"I have seen the dark universe yawning..."
I stumbled upon John Coulthart's blog last night and was reminded that the Italian edition of Snakes and Ladders came out in August this year from Black Velvet of Bologna, using, as you can see, the smart cover designs Michael Evans made for my own edition. I remember he saw my daughter Erin wearing a t-shirt with a snake design on it, had her change out of it so he could scan it and play around with it in photoshop, changing the colours and everything. That's the book, you will recall, in which Alan Moore conjoined the Victorian painter Edward Burne-Jones, and the co-discoverer of the structure of the DNA molecule Francis Crick, in what appeared to be a rather far-fetched alliance. And while moving design components around I found that the Victorian Artist's The Golden Stairs made a perfect superimposition on the double helix of the DNA, though once again it's thanks to Evans for making the idea work on the page. (English version is in A Disease of Language from Knockabout in the Uk, via Top Shelf in the USA who still have copies of the old 48 pager with the snake cover if that has taken your fancy (it's not in Disease))(click for larger) But all my smartarse superimposition was chaff when the the cd was released some time later with the beautiful fold-out art by John Coulthart:
The Italian Serpenti has a translation of the long interview I made with Alan and includes a handful of photos taken of the original performance of the work in 1999 (or one of Moore's other performances; it's not clear) which were not in my own edition and which I presume must be Coulthart's, since parts of them are sampled into the cd insert designs. I didn't have them in my edition because I was too much in awe of this guy's technical ability to introduce myself and ask. He's probably got nice crisp colour shots of these, but I'm still awestruck so I've just scanned them from the book.
Coulthart has a new book of his own out. The Haunter of the Dark: And Other Grotesque Visions (Paperback)Paperback: 136 pages Publisher: Creation Oneiros (November 2006). This is the two part cover shown at the artist's own site:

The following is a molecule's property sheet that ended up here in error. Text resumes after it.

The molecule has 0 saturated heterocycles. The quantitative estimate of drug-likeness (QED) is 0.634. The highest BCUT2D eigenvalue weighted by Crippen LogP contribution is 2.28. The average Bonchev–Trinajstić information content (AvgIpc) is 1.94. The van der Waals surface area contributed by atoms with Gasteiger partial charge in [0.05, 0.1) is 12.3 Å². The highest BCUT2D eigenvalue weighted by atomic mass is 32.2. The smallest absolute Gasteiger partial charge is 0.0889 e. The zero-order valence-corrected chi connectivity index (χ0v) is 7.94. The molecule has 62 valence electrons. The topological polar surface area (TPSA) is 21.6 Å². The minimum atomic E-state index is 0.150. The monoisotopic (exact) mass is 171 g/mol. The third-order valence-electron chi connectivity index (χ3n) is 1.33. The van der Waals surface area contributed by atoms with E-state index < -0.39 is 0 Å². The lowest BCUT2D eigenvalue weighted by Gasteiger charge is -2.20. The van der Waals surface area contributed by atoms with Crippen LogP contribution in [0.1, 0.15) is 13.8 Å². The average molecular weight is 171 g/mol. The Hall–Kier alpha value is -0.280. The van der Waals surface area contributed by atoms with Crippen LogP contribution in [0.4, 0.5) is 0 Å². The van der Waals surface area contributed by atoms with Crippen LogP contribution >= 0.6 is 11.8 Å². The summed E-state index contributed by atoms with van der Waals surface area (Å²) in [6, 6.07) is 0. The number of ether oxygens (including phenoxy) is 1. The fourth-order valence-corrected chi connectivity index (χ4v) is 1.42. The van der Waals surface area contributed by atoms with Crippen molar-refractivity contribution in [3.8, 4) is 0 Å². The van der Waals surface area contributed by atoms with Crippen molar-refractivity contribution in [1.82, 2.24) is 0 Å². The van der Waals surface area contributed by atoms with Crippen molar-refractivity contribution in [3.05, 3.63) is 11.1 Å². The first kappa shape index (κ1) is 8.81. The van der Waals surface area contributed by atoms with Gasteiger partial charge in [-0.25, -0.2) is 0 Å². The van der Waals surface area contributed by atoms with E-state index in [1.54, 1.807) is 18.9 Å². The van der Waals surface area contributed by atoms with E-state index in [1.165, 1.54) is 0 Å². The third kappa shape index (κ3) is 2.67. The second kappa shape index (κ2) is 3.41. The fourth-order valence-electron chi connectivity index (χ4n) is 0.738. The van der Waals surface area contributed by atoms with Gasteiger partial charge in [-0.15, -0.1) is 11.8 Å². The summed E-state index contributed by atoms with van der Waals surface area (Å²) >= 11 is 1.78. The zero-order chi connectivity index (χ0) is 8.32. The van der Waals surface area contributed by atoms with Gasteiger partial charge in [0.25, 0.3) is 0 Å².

From the Publisher's description: "Two modern graphic arts vision arias interpret Lovecraft’s stories as graphic novels -- and a Kaballah! Includes: * illustrations for The Haunter of the Dark and The Call of Cthulhu * thirty pages of previously unseen drawings and paintings * selections from the controversial Lord Horror series Hard Core Horror and Reverbstorm, which have been evolving Lovecraftian imagery in bold new directions * Material specially created for this volume includes illustrations for The Great Old Ones, * Also new, a kabbalah of Lovecraft’s gods with accompanying evocations by Alan Moore."
From Moore's intro to the book: "John Coulthart is the man that Beardsley or Rossetti would have been had they grown up somewhere like Salford and had access to a VCR. Had his heart set on a career as poet maudit but then failed the medical. He’d got the look, he’d got the attitude, the only thing that let him down was the consumption. You can’t be a decadent unless you’re coughing poppies, handkerchief like Flanders with a monogram. It was unfair. He’d come so close. The cathode tan. The skin so sensitive it acted as a film emulsion. Out on midnight walks, standing in one spot for too long, ends up with constellations printed on his cheeks and forehead. Pallor, though, is not enough. He needed some externalized display of illness, some tuberculotic flourish. Finally, he siphons off the inner toxins using a Rapidograph as catheter, blots up the nightmare seepage onto Bristol board, septic chromatograms that are at first inchoate, without form. Lovecraft provides an alphabet, a hideous vocabulary within which the artist can contain these gorgeous, sinister transmissions. Later, other conduits are discovered, these including David Britton’s fascist operatic lead, Lord Horror; Sweeney Todd at high tea with the Mitfords. Coulthart re- imagines Auschwitz out of Lovecraft’s R’lyeh, as a horrible lost temple sunk beneath the murk of Europe’s dreamtime. Banished from political reality, the Old Ones lurk there at the threshold and anticipate their terrible return. Blast patterns from a Brick Lane nailbomb explicate the Yellow Sign. Azathoth manifests in Deansgate, a mosaic of fire and flying splinterglass. Coulthart soaks up the cultural heavy metals, will metabolise them, pass them on in a depleted form as hatched miasmas, masonries collapsed in stipple. Wet black viper lines, escaped and slithering, hissing from the nib..." (amazon page),